However, on the scientism question, I think you are wrong that it does not pose a problem, and especially that things like double-blind experiments might reduce the errors scientismists make. Their error is not with handling experiments or data. The error is exactly the one you foisted off on philosophy. A bunch of scientists (or science enthusiasts*) pat themselves on the back claiming how they agree with each other’s thesis that science can deal with X, Y, and Z… heck it can deal with just about everything! Double-blind does not remove that sort of self-fooling.

    *Note about science enthusiasts: I’ve encountered more than a few scientismists that while praising science to no end seem to know as little about it and the scientific method as some religious fundamentalists know about their religious doctrine. I don’t know if I’d call scientism a pseudo-science, but it seems to be a certain fundamentalist attitude or enthusiasm which isn’t very useful or scientific.

    Liked by 2 people

  17. Disagreeable Me (@Disagreeable_I)

    Hi Massimo,

    But I’m betting as an evolutionary biologist that a eugenic program aimed at decreasing (or increasing, for that matter) religiosity would be an utter failure

    And I’m not disagreeing with you, in that I am happy to take your word for it that that would be a good bet. But it’s a far cry from saying something is unlikely to work to saying the very idea is idiotic, as Garth was doing.

    I’m not saying we could breed for (a predisposition towards) religiosity. I don’t know that we could. But it doesn’t strike me as completely beyond the bounds of possibility.

    Liked by 1 person

  18. marc levesque

    On eugenics working or not (please correct me if I’m wrong Massimo),

    I don’t think we can say it works for the reasons Massimo and others brought up, and also because the more genes are involved in a trait the more of those genes will be involved in other traits. So the more complex the trait one hopes to target the more effect one will seen in other traits that aren’t being targeted.


  19. Robin Herbert

    Hi Coel,

    That claim sounds highly dubious to me.

    Yes, of course it sounds highly dubious to you, it is nevertheless true.

    I have studied the experimental practices of the pseudo scientists in quite a lot of detail and have made comparisons to what is considered real and even good science.

    Compare the experiments of Bem, Radin and others in “pre-cognition” to say: which seems to be regarded as good science by figures of whom you approve.

    They are comparable because the structure is similar.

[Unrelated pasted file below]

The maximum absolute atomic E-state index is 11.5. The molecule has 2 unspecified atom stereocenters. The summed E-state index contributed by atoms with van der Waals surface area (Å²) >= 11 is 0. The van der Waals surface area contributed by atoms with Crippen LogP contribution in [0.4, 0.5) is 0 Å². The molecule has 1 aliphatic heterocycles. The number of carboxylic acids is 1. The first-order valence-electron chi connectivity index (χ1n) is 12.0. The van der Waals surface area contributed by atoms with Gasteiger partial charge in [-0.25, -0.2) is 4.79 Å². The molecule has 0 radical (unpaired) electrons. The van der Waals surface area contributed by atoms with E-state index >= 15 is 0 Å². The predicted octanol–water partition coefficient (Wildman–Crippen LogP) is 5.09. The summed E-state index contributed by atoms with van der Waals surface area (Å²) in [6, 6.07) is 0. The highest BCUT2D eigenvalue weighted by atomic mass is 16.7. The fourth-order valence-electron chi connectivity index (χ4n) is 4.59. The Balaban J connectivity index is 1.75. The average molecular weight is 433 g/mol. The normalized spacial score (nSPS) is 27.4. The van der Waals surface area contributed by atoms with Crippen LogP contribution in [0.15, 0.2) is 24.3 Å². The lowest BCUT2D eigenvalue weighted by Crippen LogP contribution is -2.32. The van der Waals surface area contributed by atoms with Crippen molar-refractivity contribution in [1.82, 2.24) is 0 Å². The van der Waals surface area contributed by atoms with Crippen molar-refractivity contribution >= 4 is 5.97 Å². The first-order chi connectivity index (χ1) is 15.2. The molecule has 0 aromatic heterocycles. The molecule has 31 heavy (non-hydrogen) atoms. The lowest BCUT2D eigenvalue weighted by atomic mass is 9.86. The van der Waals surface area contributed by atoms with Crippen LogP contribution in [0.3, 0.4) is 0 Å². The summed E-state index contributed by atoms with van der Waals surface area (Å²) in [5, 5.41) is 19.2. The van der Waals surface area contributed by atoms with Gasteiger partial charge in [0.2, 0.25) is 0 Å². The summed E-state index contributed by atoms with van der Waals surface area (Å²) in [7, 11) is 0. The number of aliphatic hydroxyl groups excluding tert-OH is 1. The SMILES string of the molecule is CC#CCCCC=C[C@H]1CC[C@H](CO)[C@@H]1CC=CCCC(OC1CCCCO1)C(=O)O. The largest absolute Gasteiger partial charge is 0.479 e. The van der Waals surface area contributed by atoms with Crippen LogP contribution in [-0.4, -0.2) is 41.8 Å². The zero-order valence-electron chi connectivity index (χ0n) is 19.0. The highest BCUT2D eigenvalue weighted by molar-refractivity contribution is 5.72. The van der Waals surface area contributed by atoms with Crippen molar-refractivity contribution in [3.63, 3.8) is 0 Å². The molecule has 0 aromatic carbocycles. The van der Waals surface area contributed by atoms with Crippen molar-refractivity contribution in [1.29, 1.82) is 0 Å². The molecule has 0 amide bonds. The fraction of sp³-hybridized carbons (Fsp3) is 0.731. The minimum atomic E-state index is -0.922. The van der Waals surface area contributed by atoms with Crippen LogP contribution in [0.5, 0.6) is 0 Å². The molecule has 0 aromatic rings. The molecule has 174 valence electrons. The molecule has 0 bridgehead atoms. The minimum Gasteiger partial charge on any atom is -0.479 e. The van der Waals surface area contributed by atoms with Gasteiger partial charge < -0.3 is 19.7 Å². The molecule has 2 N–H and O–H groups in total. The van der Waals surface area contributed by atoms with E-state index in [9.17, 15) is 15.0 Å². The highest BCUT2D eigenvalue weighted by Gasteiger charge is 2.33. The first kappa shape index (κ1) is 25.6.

Now if Radin or Bem had produced a paper like this they would have been laughed out of court. Imagine if they had just trawled around the data using various methods until they found something that correlates with event(s) in question.

    If you read the paper carefully, the results of the Soon et al experiment are not particularly counter-intuitive or startling as some (like Jerry Coyne) would claim, in fact they are pretty much in line with what most people would expect.

    But they are pretty dubious given the conduct of the experiment. In fact most people don’t seem to be aware of the structure of the experiment – Jerry Coyne’s account ( is highly misleading.

    But, yes, this is just one example. With others (such as IIT) I am left wondering if there was any structured scientific method applied to it.

    The problem with the idea that the scientific method fixes human limitations is that the scientific method is implemented and reviewed by those very same limited humans.

    Liked by 1 person

  20. Robin Herbert

    I would suggest the ID, ganzfeld, PEAR, GCP are the visible tip of the pseudo science iceberg because they are so obviously pseudo science, and that there is a large body of pseudo science that goes unremarked because the people involved have chosen less obviously absurd claims to pursue, or because the claims fit a fashionable metaphysics view or ideology.

    As I have pointed out before, PEAR was instituted and led by a highly qualified, highly experienced and apparently highly skilled physicist. It was given a dedicated department by one of the most prestigious Universities in the world for 28 years and was disbanded, not because of the lack of results, but because Jahn himself decided he had had enough and that he did not require any more evidence.

    PEAR is just the most egregious example of a very common occurrence. The system seems pretty easy to game.


  21. Robin Herbert

    Before I said “The experimental practices of some pseudoscientists is considerably better than much of what is accepted as real, even good, science.” and some people doubted this.

    I appear to have said something naughty in my first response, but suffice to say that if you look in detail at the experimental practices of Radin, Bem etc and compare it with some other experiments, which are accepted as real and even good science, then I believe this claim is borne out.


  22. synred

    Double blind is not possible for particle physics. We only recently (15-20 years ago) adopted single blind.